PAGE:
The celebration of the common people in the street, this is the single motivating impetus behind the works of Hendra Gunawan. In the discussion of the different modernist movement in the Philippines, Indonesia and Australia, Alison Carroll noted the emphasis of a communal life by Hendra in his works.
"..., while other images, particularly those of Hendra, celebrated the life of local people: grouped together in markets, streets, on the beach , sitting. chatting, energetically sharing their lives and their cultural experiences." (Alison Carroll, "Parallels: Nationalism in Filipino, Indonesia and Australian art in Art and Asia Pacific, Dinah Dysart edit., sample issue 1993, p. 70)
Indeed, a sense of community, ever in conversation, interacting and exchanging, is one predominant characteristic of Hendra's works. This sense of multi-linked interaction is always achieved through the artist's meticulous arrangement of the boisterous crowd amidst a riot of colours, noise and objects. The interaction is always suggested by a touch, a look or a gesture, a link that goes in a circle and never broken.
With the present lot, the mother and child are evidently the main protagonists in this composition which are counter-balanced by the 2 ladies right below who are picking up the flowers. The mother and child who have an intimate connection with the gaze of one another, the dangling doo held on by the child and the woman on the right edge completes the circle of interaction. Placing the community in touch with one another, Hendra also ensures the harmony of the colours. The green batik-top of the mother is echoed and matched by the green leaf that contains the followers and the rest of the ladies are either in a more sober tone such as dark shade of the lady on the right edge or in a nuanced shades such s the 2 ladies on the left corner, playing contrasts to the bright shade of the mother figure.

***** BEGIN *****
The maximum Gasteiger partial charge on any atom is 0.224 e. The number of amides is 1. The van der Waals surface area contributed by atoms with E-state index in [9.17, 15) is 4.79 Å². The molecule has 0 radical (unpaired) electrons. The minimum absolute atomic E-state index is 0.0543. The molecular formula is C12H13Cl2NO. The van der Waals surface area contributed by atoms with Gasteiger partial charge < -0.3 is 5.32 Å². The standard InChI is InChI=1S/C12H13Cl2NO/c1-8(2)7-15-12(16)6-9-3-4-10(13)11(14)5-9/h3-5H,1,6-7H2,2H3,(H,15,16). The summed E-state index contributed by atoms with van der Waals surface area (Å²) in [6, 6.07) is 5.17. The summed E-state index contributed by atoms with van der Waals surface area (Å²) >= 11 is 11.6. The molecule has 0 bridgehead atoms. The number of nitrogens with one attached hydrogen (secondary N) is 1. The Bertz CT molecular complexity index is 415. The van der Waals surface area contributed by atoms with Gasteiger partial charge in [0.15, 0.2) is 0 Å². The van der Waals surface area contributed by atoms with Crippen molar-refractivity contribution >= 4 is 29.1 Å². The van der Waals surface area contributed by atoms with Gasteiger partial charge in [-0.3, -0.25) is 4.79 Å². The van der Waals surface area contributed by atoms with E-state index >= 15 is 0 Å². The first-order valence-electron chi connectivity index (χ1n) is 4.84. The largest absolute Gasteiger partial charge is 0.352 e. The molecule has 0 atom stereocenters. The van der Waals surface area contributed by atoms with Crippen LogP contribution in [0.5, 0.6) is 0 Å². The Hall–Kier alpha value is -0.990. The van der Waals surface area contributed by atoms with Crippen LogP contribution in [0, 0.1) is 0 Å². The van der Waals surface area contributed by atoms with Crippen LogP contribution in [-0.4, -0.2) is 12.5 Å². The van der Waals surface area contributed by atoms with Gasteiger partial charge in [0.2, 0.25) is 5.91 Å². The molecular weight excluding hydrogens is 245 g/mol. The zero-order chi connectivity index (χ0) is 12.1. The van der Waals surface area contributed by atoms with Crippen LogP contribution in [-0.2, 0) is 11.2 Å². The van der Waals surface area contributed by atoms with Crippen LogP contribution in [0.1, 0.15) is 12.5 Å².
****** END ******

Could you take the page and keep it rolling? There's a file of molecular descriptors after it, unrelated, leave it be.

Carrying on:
While the works of Hendra are unmistakably 'Indonesian', the artist's sentiment is much more profound than this mere display of indigenous culture as it is aptly described "The works have been called typically 'Indonesian', but this seems a strange title; it would be more apposite to describe them as energetically reflecting and celebrating the life of the Indonesian people. It is the subject matter which is so rich, and the fondness and delight in Hendra's case for the individuals, as well as the technique of quick brushstrokes and rich colour, which enliven these images." (Ibid).